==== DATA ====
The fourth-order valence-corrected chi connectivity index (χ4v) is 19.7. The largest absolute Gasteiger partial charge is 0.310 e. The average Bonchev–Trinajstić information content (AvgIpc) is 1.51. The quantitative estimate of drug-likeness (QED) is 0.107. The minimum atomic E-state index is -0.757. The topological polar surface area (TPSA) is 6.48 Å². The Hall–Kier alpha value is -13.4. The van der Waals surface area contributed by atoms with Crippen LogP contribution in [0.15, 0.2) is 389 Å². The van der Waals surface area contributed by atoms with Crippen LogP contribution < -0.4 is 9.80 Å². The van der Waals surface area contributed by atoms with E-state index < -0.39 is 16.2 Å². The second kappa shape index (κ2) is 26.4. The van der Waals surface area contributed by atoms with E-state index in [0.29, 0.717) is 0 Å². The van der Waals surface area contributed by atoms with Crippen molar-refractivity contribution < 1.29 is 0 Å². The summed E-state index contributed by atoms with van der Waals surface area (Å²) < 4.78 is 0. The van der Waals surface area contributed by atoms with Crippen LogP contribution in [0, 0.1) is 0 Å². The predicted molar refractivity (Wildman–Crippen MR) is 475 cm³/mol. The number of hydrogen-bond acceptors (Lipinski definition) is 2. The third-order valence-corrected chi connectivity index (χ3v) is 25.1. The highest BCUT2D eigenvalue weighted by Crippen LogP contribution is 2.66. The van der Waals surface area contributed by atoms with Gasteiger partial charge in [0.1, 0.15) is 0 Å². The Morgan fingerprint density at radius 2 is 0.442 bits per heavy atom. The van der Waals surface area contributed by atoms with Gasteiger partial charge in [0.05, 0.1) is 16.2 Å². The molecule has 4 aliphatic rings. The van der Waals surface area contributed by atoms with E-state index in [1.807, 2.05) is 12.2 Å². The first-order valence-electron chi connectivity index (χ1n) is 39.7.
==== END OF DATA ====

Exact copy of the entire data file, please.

The fourth-order valence-corrected chi connectivity index (χ4v) is 19.7. The largest absolute Gasteiger partial charge is 0.310 e. The average Bonchev–Trinajstić information content (AvgIpc) is 1.51. The quantitative estimate of drug-likeness (QED) is 0.107. The minimum atomic E-state index is -0.757. The topological polar surface area (TPSA) is 6.48 Å². The Hall–Kier alpha value is -13.4. The van der Waals surface area contributed by atoms with Crippen LogP contribution in [0.15, 0.2) is 389 Å². The van der Waals surface area contributed by atoms with Crippen LogP contribution < -0.4 is 9.80 Å². The van der Waals surface area contributed by atoms with E-state index < -0.39 is 16.2 Å². The second kappa shape index (κ2) is 26.4. The van der Waals surface area contributed by atoms with E-state index in [0.29, 0.717) is 0 Å². The van der Waals surface area contributed by atoms with Crippen molar-refractivity contribution < 1.29 is 0 Å². The summed E-state index contributed by atoms with van der Waals surface area (Å²) < 4.78 is 0. The van der Waals surface area contributed by atoms with Crippen LogP contribution in [0, 0.1) is 0 Å². The predicted molar refractivity (Wildman–Crippen MR) is 475 cm³/mol. The number of hydrogen-bond acceptors (Lipinski definition) is 2. The third-order valence-corrected chi connectivity index (χ3v) is 25.1. The highest BCUT2D eigenvalue weighted by Crippen LogP contribution is 2.66. The van der Waals surface area contributed by atoms with Gasteiger partial charge in [0.1, 0.15) is 0 Å². The Morgan fingerprint density at radius 2 is 0.442 bits per heavy atom. The van der Waals surface area contributed by atoms with Gasteiger partial charge in [0.05, 0.1) is 16.2 Å². The molecule has 4 aliphatic rings. The van der Waals surface area contributed by atoms with E-state index in [1.807, 2.05) is 12.2 Å². The first-order valence-electron chi connectivity index (χ1n) is 39.7.